The office of Georgia’s attorney general believes daily fantasy sports constitute illegal gambling under state law, according to a letter obtained by the Atlanta Journal-Constitution.
Legal Sports Report obtained a copy of the full letter, which can be read here.
Georgia becomes the seventh state in which an AG’s office has reached this conclusion; eight, if you include Nevada, where it has been deemed gambling requiring a license.
The letter does not constitute a “formal opinion” about the legality of DFS that has been issued in a variety of other states.
A regulatory effort in the state seems to have been scuttled as a result, as well.
What the AG’s letter says about DFS
A letter from a deputy AG in Georgia, Wright Banks Jr., was written to the Georgia Lottery, according to the AJC. In it, Banks dismisses both the “skill game” and “actual contestant in a game of skill” arguments advanced by DFS operators in other states:
In daily fantasy sports, a participant whose purported skill level has not changed from one game to the next is just as likely to win one tournament, then lose the next tournament due to the performance of players outside of the participant’s control.
And later, on the exclusion in Georgia allowing prizes for “actual contestants” in a contest of skill:
The purpose of the exclusion is to allow athletes competing in the sporting events to be rewarded for their efforts, not for people to receive compensation for betting on the outcome of those events or the performance of a particular athlete…
Banks offers at the end of his letter that this is his “informal advice.”
DraftKings offered the following statement via one of its lawyers, Randy Mastro:
“We are disappointed that the Georgia Lottery Corporation is seeking to bar Georgia citizens from continuing to enjoy the fantasy sports they love.
There is no legal or other basis for depriving Georgians of this popular recreational activity. DFS is a legitimate business activity that has operated openly and permissibly in Georgia for years. It is the citizens of Georgia, through their elected representatives, who should decide whether they can continue to enjoy fantasy sports.
DraftKings will therefore support legislation that regulates fantasy sports with thoughtful and appropriate consumer protections, and we urge Georgians to tell their elected representatives that they want to be able to continue to enjoy fantasy sports. “
The backstory of DFS in Georgia
The lottery, dating all the way back to October, had wondered aloud how DFS was legal under state law. That’s when it sent letters to both DraftKings and FanDuel asking them about their legal arguments for operating in Georgia. The letter can be seen here.
The interest in DFS from the AG’s office dates back to at least November, when AG Sam Olens indicated his office was investigating DFS. Whether the letter reported by the AJC is the sum total of the AG’s interest is unknown.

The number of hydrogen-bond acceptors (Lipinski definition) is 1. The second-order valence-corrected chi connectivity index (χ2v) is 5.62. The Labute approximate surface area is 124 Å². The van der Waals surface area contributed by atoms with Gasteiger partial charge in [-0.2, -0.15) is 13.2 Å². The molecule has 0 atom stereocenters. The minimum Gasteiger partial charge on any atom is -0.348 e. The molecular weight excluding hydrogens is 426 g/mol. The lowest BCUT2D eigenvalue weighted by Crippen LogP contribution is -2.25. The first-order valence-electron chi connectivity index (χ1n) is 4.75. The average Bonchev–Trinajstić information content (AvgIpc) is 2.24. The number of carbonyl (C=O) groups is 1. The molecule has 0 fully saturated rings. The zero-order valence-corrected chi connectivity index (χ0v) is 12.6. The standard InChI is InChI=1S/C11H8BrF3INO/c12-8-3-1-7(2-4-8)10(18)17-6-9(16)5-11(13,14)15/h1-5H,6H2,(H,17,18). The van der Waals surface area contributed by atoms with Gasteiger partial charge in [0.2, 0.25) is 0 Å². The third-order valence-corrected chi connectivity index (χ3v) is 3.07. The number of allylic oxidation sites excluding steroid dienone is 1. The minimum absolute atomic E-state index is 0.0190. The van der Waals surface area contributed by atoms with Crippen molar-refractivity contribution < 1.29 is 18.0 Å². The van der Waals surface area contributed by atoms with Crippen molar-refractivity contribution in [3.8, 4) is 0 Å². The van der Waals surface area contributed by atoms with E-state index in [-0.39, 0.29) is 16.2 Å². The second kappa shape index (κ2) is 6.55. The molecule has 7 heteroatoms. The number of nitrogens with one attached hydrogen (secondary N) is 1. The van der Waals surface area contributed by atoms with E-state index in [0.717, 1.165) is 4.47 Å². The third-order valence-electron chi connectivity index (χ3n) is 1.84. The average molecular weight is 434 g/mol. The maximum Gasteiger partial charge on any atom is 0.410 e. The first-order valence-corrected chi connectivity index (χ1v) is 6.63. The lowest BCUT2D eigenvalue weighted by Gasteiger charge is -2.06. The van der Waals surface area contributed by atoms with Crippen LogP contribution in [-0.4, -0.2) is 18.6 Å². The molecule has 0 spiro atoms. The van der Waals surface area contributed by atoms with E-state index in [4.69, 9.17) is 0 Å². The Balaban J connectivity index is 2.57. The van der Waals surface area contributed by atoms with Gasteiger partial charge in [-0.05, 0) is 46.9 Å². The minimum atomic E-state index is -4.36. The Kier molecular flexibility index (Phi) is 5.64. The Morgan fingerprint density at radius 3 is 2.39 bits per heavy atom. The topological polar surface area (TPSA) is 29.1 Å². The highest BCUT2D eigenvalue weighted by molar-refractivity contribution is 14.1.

More weight on the scale on “actual contestant”
The idea that DFS players are “actual contestants” in a contest of skill is one of the major tenets of operators’ defense of legality. And it’s one that has now been dismissed by a number of AG’s:
- Texas AG: We concluded that, although the “exclusion may embrace athletes actually competing in the sporting events you refer to, it does not embrace those who pay entry fees for a chance to win a prize from forecasting the outcome of the events.”
- Illinois AG: Reading the statute as a whole, it is clear that subsection 28-1(b)(2) applies only to the “actual contestants” in the actual sporting event. In the context of daily fantasy sports, the “actual contestant” upon whose performance success or failure is based is the athlete or athletes whose “skill, speed, strength or endurance” determine the outcome.
- Mississippi AG: “Participating in foosball and pool tournaments is not prohibited … but that betting on such games would be.”
The Georgia legislative effort on DFS
It appears that a DFS regulatory bill that recently made it past a Senate committee vote — S 352 — is shelved for the time being. The AJC said the bill had been “dropped to the bottom of the Senate calendar” and a later story said the Senate “decided not to take up a bill” on Monday.
Today was the last day for bills from one chamber to advance to the other — called “Crossover Day” in Georgia — meaning it appears the DFS bill is dead in Georgia for now.
It’s difficult to believe that the AG letter coming to light and the fact that the DFS bill not come up for a vote are unrelated.
Also of note: A House bill that would have allowed for casino-style gambling also failed to move on Crossover Day.